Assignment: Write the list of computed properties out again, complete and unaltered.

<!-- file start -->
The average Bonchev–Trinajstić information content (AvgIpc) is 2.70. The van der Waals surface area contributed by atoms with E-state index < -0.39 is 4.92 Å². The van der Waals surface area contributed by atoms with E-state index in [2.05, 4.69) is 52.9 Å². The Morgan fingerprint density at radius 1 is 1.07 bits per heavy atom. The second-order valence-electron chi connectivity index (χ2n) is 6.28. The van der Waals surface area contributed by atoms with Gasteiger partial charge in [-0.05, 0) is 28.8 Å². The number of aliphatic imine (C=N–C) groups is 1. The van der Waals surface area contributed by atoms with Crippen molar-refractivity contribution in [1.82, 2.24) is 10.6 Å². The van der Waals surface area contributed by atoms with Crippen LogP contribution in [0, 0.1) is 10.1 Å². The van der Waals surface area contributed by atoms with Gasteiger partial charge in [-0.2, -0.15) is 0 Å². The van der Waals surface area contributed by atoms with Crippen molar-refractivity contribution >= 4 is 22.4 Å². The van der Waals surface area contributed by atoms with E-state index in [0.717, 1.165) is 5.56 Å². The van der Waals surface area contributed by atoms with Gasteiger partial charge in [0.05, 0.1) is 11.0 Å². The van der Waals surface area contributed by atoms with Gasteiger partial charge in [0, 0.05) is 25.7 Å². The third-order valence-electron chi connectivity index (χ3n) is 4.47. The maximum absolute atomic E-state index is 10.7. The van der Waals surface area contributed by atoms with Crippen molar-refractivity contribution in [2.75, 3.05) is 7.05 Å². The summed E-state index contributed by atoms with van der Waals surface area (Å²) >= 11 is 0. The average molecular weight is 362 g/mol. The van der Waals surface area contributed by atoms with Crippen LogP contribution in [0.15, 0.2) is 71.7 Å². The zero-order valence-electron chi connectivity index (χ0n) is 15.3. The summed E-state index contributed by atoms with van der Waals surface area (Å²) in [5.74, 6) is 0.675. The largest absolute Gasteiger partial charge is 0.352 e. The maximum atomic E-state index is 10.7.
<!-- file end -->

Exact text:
The average Bonchev–Trinajstić information content (AvgIpc) is 2.70. The van der Waals surface area contributed by atoms with E-state index < -0.39 is 4.92 Å². The van der Waals surface area contributed by atoms with E-state index in [2.05, 4.69) is 52.9 Å². The Morgan fingerprint density at radius 1 is 1.07 bits per heavy atom. The second-order valence-electron chi connectivity index (χ2n) is 6.28. The van der Waals surface area contributed by atoms with Gasteiger partial charge in [-0.05, 0) is 28.8 Å². The number of aliphatic imine (C=N–C) groups is 1. The van der Waals surface area contributed by atoms with Crippen molar-refractivity contribution in [1.82, 2.24) is 10.6 Å². The van der Waals surface area contributed by atoms with Crippen LogP contribution in [0, 0.1) is 10.1 Å². The van der Waals surface area contributed by atoms with Gasteiger partial charge in [-0.2, -0.15) is 0 Å². The van der Waals surface area contributed by atoms with Crippen molar-refractivity contribution >= 4 is 22.4 Å². The van der Waals surface area contributed by atoms with E-state index in [0.717, 1.165) is 5.56 Å². The van der Waals surface area contributed by atoms with Gasteiger partial charge in [0.05, 0.1) is 11.0 Å². The van der Waals surface area contributed by atoms with Gasteiger partial charge in [0, 0.05) is 25.7 Å². The third-order valence-electron chi connectivity index (χ3n) is 4.47. The maximum absolute atomic E-state index is 10.7. The van der Waals surface area contributed by atoms with Crippen molar-refractivity contribution in [2.75, 3.05) is 7.05 Å². The summed E-state index contributed by atoms with van der Waals surface area (Å²) >= 11 is 0. The average molecular weight is 362 g/mol. The van der Waals surface area contributed by atoms with Crippen LogP contribution in [0.15, 0.2) is 71.7 Å². The zero-order valence-electron chi connectivity index (χ0n) is 15.3. The summed E-state index contributed by atoms with van der Waals surface area (Å²) in [5.74, 6) is 0.675. The largest absolute Gasteiger partial charge is 0.352 e. The maximum atomic E-state index is 10.7.